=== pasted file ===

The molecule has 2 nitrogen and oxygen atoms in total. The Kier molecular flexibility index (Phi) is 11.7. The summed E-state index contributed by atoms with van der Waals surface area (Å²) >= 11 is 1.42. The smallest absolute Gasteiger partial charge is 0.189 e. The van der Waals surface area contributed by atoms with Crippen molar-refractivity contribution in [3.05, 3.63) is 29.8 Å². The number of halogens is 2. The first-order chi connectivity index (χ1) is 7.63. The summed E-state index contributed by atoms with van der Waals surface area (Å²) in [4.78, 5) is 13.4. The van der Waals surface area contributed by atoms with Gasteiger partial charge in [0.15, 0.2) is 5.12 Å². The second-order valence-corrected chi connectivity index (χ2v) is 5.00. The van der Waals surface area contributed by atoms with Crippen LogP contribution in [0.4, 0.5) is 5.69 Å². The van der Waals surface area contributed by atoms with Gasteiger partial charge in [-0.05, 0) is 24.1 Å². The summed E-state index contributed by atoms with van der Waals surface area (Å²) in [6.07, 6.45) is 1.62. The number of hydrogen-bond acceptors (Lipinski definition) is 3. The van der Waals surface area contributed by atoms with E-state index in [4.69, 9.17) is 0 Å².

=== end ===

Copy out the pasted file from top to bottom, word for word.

The molecule has 2 nitrogen and oxygen atoms in total. The Kier molecular flexibility index (Phi) is 11.7. The summed E-state index contributed by atoms with van der Waals surface area (Å²) >= 11 is 1.42. The smallest absolute Gasteiger partial charge is 0.189 e. The van der Waals surface area contributed by atoms with Crippen molar-refractivity contribution in [3.05, 3.63) is 29.8 Å². The number of halogens is 2. The first-order chi connectivity index (χ1) is 7.63. The summed E-state index contributed by atoms with van der Waals surface area (Å²) in [4.78, 5) is 13.4. The van der Waals surface area contributed by atoms with Gasteiger partial charge in [0.15, 0.2) is 5.12 Å². The second-order valence-corrected chi connectivity index (χ2v) is 5.00. The van der Waals surface area contributed by atoms with Crippen LogP contribution in [0.4, 0.5) is 5.69 Å². The van der Waals surface area contributed by atoms with Gasteiger partial charge in [-0.05, 0) is 24.1 Å². The summed E-state index contributed by atoms with van der Waals surface area (Å²) in [6.07, 6.45) is 1.62. The number of hydrogen-bond acceptors (Lipinski definition) is 3. The van der Waals surface area contributed by atoms with E-state index in [4.69, 9.17) is 0 Å².